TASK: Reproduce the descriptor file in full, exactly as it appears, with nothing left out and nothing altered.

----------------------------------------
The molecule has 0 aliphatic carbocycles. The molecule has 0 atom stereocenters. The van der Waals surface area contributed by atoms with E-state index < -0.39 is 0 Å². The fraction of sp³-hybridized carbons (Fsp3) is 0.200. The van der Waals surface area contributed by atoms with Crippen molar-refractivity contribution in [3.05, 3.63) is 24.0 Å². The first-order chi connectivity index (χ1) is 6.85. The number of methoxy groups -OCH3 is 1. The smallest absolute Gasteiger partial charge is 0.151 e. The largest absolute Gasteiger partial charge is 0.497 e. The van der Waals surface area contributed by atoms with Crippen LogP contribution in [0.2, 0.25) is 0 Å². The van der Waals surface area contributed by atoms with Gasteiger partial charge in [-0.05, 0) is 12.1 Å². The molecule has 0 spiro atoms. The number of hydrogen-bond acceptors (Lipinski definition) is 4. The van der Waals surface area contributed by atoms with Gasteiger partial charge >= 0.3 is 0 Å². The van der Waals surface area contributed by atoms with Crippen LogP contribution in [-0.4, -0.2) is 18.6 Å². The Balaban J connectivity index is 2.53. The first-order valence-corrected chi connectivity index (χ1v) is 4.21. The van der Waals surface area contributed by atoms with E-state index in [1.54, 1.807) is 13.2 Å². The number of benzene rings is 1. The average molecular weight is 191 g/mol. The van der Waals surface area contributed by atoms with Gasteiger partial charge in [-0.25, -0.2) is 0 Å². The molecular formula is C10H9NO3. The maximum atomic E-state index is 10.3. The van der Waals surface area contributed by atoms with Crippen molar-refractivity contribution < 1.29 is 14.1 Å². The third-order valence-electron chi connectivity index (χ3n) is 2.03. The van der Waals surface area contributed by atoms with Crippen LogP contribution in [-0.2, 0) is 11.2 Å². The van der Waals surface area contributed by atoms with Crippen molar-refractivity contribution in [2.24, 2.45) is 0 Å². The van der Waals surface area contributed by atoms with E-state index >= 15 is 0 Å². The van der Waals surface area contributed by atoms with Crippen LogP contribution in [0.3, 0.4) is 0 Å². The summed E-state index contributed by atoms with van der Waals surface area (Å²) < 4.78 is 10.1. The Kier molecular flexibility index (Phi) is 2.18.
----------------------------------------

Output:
The molecule has 0 aliphatic carbocycles. The molecule has 0 atom stereocenters. The van der Waals surface area contributed by atoms with E-state index < -0.39 is 0 Å². The fraction of sp³-hybridized carbons (Fsp3) is 0.200. The van der Waals surface area contributed by atoms with Crippen molar-refractivity contribution in [3.05, 3.63) is 24.0 Å². The first-order chi connectivity index (χ1) is 6.85. The number of methoxy groups -OCH3 is 1. The smallest absolute Gasteiger partial charge is 0.151 e. The largest absolute Gasteiger partial charge is 0.497 e. The van der Waals surface area contributed by atoms with Crippen LogP contribution in [0.2, 0.25) is 0 Å². The van der Waals surface area contributed by atoms with Gasteiger partial charge in [-0.05, 0) is 12.1 Å². The molecule has 0 spiro atoms. The number of hydrogen-bond acceptors (Lipinski definition) is 4. The van der Waals surface area contributed by atoms with Gasteiger partial charge >= 0.3 is 0 Å². The van der Waals surface area contributed by atoms with Crippen LogP contribution in [-0.4, -0.2) is 18.6 Å². The Balaban J connectivity index is 2.53. The first-order valence-corrected chi connectivity index (χ1v) is 4.21. The van der Waals surface area contributed by atoms with E-state index in [1.54, 1.807) is 13.2 Å². The number of benzene rings is 1. The average molecular weight is 191 g/mol. The van der Waals surface area contributed by atoms with Gasteiger partial charge in [-0.25, -0.2) is 0 Å². The molecular formula is C10H9NO3. The maximum atomic E-state index is 10.3. The van der Waals surface area contributed by atoms with Crippen molar-refractivity contribution < 1.29 is 14.1 Å². The third-order valence-electron chi connectivity index (χ3n) is 2.03. The van der Waals surface area contributed by atoms with Crippen LogP contribution in [-0.2, 0) is 11.2 Å². The van der Waals surface area contributed by atoms with Crippen molar-refractivity contribution in [2.24, 2.45) is 0 Å². The van der Waals surface area contributed by atoms with E-state index >= 15 is 0 Å². The van der Waals surface area contributed by atoms with Crippen LogP contribution in [0.3, 0.4) is 0 Å². The summed E-state index contributed by atoms with van der Waals surface area (Å²) < 4.78 is 10.1. The Kier molecular flexibility index (Phi) is 2.18.